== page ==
The concept was a simple one. Chad had found throughout his years of combat and training that the less-complex an idea was, the better a chance it had of succeeding, and this was as bare-bones as he could keep the strategy. He began to bark orders as soon as Shane appeared, bloody and with a slight limp yet obviously undeterred.
“Shane, surround Alex with shadow-blades. Don’t touch him, but keep them sweeping around at all angles as fast as you can manage.” Already, holes in Chad’s arms were opening as his blood saw began to take shape. “While you cover Alex, I’ll cover you. Professor Pendleton might be skilled, but I’m much harder to damage for someone without augmented strength.”
Shane’s hands were up before Chad even finished the explanation, blades of darkness sweeping all around the tense, focusing form of Alex. “Much as I trust you, mind telling me what good this does? It’s not like I can attack fast enough to create a draft and spread the fog.”
“We aren’t trying to hit the fog.” Chad’s mind was abuzz, his speed of perception increasing with every passing second. Shane could do full-coverage with his ability, but Chad would have to see and react to any of Professor Pendleton’s attacks to be effective. “The professor has to turn physical to strike us. Reforming a hand or a foot or what have you. That’s what we’re covering against, the moment when he becomes momentarily solid. Because if he can hit us, then we can hit him right back.”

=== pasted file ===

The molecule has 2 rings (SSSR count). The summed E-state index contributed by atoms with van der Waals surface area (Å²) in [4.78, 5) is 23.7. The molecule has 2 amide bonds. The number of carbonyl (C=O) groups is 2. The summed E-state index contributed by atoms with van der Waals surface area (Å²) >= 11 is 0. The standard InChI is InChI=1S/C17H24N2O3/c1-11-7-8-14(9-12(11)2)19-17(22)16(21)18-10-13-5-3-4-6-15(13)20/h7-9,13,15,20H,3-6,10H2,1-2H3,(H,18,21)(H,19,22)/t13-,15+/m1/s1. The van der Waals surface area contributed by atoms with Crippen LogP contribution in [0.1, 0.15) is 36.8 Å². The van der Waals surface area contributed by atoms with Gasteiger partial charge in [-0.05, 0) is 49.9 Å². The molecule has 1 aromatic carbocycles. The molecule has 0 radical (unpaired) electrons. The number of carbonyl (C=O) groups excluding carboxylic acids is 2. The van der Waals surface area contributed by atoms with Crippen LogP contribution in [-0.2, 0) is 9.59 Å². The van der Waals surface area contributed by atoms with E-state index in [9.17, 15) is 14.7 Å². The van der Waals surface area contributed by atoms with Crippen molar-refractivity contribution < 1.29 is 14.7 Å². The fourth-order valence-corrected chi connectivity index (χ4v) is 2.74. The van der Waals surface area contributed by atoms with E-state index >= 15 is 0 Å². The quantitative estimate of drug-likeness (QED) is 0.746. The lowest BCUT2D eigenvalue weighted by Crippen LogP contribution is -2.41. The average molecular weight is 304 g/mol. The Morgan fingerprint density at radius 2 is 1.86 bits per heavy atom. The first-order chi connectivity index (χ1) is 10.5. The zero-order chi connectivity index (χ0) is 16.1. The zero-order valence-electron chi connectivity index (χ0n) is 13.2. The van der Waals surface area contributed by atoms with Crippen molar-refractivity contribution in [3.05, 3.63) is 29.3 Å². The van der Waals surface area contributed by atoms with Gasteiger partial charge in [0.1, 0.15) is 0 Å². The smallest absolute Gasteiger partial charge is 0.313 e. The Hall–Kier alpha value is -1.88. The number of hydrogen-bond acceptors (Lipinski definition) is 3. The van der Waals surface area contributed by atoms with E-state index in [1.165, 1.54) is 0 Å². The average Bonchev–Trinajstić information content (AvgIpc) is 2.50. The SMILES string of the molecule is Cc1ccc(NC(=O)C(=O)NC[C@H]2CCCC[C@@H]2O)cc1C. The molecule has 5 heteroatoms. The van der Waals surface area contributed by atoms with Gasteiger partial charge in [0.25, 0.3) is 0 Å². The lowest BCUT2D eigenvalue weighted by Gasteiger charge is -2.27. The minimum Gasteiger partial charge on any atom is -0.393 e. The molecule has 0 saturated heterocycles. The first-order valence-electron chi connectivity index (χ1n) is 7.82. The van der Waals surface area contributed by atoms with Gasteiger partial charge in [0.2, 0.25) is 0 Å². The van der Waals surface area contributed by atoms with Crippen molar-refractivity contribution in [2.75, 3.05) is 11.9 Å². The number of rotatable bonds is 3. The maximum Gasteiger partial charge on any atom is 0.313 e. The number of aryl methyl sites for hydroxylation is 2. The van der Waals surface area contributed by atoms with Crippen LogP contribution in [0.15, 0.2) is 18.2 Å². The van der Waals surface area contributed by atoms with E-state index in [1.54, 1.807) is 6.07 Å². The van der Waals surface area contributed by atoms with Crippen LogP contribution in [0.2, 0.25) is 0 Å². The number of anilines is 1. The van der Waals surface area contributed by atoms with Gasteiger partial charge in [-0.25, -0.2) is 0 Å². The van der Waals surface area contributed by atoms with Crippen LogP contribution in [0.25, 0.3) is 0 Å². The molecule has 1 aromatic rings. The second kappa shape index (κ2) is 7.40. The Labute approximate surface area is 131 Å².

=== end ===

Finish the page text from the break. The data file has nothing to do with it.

“Clever.” The voice was drifting around them once more, impossible to track. “It took some of my own peers far more than a single match to figure out that strategy. Of course, it’s only as good a plan as you can execute.”
Chad didn’t bother looking around for the voice; his gaze never wavered from Shane. Alex would be protected within the maelstrom of shadow; however, this tactic left Shane completely open to attack. The only defense he had was Chad, who would be damned if he saw his friend take any more hits for the team.
For a few moments, nothing happened. That was expected, Professor Pendleton was probably waiting for them to let their guard down. He wanted, needed really, to catch them by surprise. It was a good tactic, just one that was wasted on someone with Chad’s ability.
The hand formed less than five inches from Shane’s throat, outstretched fingers betraying their intention to curl around his neck. While Professor Pendleton wouldn’t go so far as to kill any of them, losing oxygen would be more than enough to break Shane’s focus, which would open up Alex as a target. And being so close to Shane’s face made hitting the hand a dangerous prospect. If Chad’s aim wasn’t perfect, if he missed by even an inch or so, he might very well be the one to break Shane’s concentration, or worse, injure him.
The blood saw whipped through the air, arcing between Shane’s arms and coming down directly on Professor Pendleton’s hand. Though Chad’s aim was true, it seemed as though he struck only mist, as the hand unformed an instant before impact would have been made. Then his eyes caught the sight of something solid falling through the fog, and when it hit the ground with a soft thud he recognized the object for what it was. Chad had sliced off the tip of one of Professor Pendleton’s fingers.